Marshall McLuhan

From Academic Kids

Herbert Marshall McLuhan (July 21, 1911December 31, 1980) was a Canadian educator, philosopher, scholar, academic, professor of English literature, communications theorist, one of the founders of the study of media ecology and an honorary guru today among technophiles.



Born in Edmonton, Alberta, McLuhan studied English at the University of Manitoba and Cambridge University, where he studied under both I.A. Richards and F.R. Leavis. In 1936&ndash37 he taught at the University of Wisconsin. On March 30, 1937], he was formally received into the Roman Catholic Church, and he subsequently taught in Roman Catholic institutions of higher education. From 1937 to 1944 he taught English at Saint Louis University, where he taught a young Jesuit student there named Walter J. Ong (1912-2003). On August 4, 1939, he married Corinne Lewis of Fort Worth, Texas, and they spent 1939-40 at Cambridge University, where he continued to work on his doctoral dissertation on Thomas Nashe and the verbal arts. From 1944 to 1946 McLuhan taught at Assumption College in Windsor, Canada. From 1946 to 1979 he taught at St. Michael's College, University of Toronto, with a short stint at Fordham University in New York City. At this time the famed Fordham Experiment took place.


McLuhan's 1943 Cambridge University doctoral dissertation is a formidible piece of scholarship surveying the teaching of the verbal arts (grammar, dialectic or logic, and rhetoric) from Cicero down to the time of Thomas Nashe. It is scheduled to be published by Gingko Press in the near future. This is a key work for understanding where McLuhan is coming from in all of his subsequent works. For example, when we consider that rhetoric has long been characterized as the art of persuasion, we will more readily understand how he came to study the various items displayed in The Mechanical Bride -- the common denominator is that all of these items in one way or another aim to persuade us. Gingko Press also plans to publish the complete manuscript of items and essays that McLuhan prepared, only of which were published in his 1951 book. When these two announced books have been published, then we will be in a better position to assess McLuhan's work.

The Mechanical Bride

McLuhan's The Mechanical Bride: Folklore of Industrial Man (1951) is a pioneering study in the field known today as popular culture. His former student and friend Walter J. Ong wrote a highly laudatory review essay about it: "The Mechanical Bride: Christen the Folklore of Industrial Man," Social Order 2 (Feb. 1952): 79-85. In a letter to Ong dated Jan. 23, 1953, McLuhan says, "Your review of Bride literally the only review that made sense. You were generous, but you saw what was up. The absence of serious study of these matters is total. i.e. universal emotional and intellectual illiteracy. And so unnecessary" (Letters of Marshall McLuhan 1987, p. 234).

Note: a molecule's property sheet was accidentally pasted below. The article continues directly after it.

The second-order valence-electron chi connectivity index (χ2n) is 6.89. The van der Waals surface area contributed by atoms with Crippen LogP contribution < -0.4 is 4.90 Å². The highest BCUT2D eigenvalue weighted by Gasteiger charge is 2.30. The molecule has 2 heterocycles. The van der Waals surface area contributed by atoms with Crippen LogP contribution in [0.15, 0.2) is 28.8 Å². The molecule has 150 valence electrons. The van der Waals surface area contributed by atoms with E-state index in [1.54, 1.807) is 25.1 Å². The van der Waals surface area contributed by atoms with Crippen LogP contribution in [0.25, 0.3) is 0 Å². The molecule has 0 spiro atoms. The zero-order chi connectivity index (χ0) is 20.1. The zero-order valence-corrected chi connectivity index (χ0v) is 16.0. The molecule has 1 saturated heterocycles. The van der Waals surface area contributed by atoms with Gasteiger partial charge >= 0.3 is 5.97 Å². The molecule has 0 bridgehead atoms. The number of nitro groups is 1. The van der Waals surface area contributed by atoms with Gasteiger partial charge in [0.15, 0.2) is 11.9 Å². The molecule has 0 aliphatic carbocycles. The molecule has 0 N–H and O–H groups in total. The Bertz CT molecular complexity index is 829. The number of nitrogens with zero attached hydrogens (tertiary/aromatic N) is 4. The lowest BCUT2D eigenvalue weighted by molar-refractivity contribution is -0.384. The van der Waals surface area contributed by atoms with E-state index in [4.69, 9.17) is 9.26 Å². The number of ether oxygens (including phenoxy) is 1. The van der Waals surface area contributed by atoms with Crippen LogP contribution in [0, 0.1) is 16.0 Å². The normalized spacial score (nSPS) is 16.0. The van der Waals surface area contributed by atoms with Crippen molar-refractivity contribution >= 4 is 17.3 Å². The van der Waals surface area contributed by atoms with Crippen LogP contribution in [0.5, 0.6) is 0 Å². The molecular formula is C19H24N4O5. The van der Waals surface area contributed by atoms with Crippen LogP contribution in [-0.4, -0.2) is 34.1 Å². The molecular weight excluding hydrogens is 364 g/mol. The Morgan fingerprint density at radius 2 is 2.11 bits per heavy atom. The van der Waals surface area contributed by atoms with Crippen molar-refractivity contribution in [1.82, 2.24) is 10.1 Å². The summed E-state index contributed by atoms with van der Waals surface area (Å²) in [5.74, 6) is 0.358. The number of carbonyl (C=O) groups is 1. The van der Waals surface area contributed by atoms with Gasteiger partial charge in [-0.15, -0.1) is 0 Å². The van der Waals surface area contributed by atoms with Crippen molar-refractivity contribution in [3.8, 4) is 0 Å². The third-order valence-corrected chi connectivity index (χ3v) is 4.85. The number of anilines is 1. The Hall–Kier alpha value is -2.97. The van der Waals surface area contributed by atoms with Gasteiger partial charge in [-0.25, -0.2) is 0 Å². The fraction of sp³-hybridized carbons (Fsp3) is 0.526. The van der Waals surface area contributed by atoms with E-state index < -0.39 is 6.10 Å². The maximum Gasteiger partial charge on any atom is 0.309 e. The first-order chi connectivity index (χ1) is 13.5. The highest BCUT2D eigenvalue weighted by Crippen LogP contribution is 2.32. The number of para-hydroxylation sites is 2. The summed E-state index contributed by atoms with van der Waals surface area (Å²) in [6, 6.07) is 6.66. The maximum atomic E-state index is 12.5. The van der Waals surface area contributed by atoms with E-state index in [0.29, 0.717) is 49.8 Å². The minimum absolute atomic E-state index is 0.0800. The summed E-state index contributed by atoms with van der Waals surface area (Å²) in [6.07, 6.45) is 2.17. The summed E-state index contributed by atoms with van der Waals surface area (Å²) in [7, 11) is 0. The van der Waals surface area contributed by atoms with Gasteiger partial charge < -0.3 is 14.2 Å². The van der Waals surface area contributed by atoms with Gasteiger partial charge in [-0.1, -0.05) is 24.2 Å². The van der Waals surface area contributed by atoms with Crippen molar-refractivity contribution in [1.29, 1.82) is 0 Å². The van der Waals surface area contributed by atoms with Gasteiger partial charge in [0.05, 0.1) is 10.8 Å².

In a letter to Ong dated May 31, 1953 (p. 236), McLuhan reports that he has received a two-year grant of $43,000 from the Ford Foundation to carry out a communication project at the University of Toronto involving faculty from different disciplines. In connection with this project, McLuhan and Ted Carpenter started the journal Explorations in Communication.

According to McLuhan, a student at the University of Toronto told him that Harold Innis had put The Mechanical Bride on the reading list for one of his courses there, which led McLuhan to discover Innis's later work.

The Gutenberg Galaxy

McLuhan's The Gutenberg Galaxy: The Making of Typographic Man (written in 1961, first published in Canada by University of Toronto Press in 1962) is a pioneering study of print culture, a pioneering study in cultural studies, and a pioneering study in media ecology.

Throughout the book, McLuhan is at pains to reveal how communication technology (alphabetic writing, the printing press, and the electronic media) affects cognitive organization, which in turn has profound ramifications for social organization:

...[I]f a new technology extends one or more of our senses outside us into the social world, then new ratios among all of our senses will occur in that particular culture. It is comparable to what happens when a new note is added to a melody. And when the sense ratios alter in any culture then what had appeared lucid before may suddenly become opaque, and what had been vague or opaque will become translucent. (Gutenberg Galaxy 1962, p. 41)

His episodic and often rambling history takes the reader from pre-alphabetic tribal humankind to the electronic age. According to McLuhan, the invention of movable type greatly accelerated, intensified, and ultimately enabled cultural and cognitive changes that had already been taking place since the invention and implementation of the alphabet, by which McLuhan means phonemic orthography. (McLuhen is careful to distinguish the phonetic alphabet from logographic/logogramic writing systems, like hieroglyphics or ideograms.)